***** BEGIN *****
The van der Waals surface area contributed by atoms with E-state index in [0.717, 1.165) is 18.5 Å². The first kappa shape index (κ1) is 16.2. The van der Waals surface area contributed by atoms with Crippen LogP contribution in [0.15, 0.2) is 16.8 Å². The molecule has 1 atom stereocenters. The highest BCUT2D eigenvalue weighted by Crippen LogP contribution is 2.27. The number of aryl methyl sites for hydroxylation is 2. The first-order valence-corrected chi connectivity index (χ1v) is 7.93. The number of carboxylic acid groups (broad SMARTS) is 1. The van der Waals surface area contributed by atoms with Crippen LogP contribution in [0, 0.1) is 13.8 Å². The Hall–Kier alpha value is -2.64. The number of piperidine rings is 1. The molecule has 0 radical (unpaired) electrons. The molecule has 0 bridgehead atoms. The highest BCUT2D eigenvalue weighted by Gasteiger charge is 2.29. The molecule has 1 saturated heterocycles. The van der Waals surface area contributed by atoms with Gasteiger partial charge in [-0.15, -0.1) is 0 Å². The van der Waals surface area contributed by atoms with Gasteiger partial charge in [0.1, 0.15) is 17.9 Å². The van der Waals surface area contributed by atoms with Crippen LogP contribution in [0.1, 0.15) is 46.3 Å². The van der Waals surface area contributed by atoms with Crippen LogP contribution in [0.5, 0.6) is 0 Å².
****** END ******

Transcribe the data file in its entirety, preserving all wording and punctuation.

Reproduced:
The van der Waals surface area contributed by atoms with E-state index in [0.717, 1.165) is 18.5 Å². The first kappa shape index (κ1) is 16.2. The van der Waals surface area contributed by atoms with Crippen LogP contribution in [0.15, 0.2) is 16.8 Å². The molecule has 1 atom stereocenters. The highest BCUT2D eigenvalue weighted by Crippen LogP contribution is 2.27. The number of aryl methyl sites for hydroxylation is 2. The first-order valence-corrected chi connectivity index (χ1v) is 7.93. The number of carboxylic acid groups (broad SMARTS) is 1. The van der Waals surface area contributed by atoms with Crippen LogP contribution in [0, 0.1) is 13.8 Å². The Hall–Kier alpha value is -2.64. The number of piperidine rings is 1. The molecule has 0 radical (unpaired) electrons. The molecule has 0 bridgehead atoms. The highest BCUT2D eigenvalue weighted by Gasteiger charge is 2.29. The molecule has 1 saturated heterocycles. The van der Waals surface area contributed by atoms with Gasteiger partial charge in [-0.15, -0.1) is 0 Å². The van der Waals surface area contributed by atoms with Gasteiger partial charge in [0.1, 0.15) is 17.9 Å². The van der Waals surface area contributed by atoms with Crippen LogP contribution in [0.1, 0.15) is 46.3 Å². The van der Waals surface area contributed by atoms with Crippen LogP contribution in [0.5, 0.6) is 0 Å².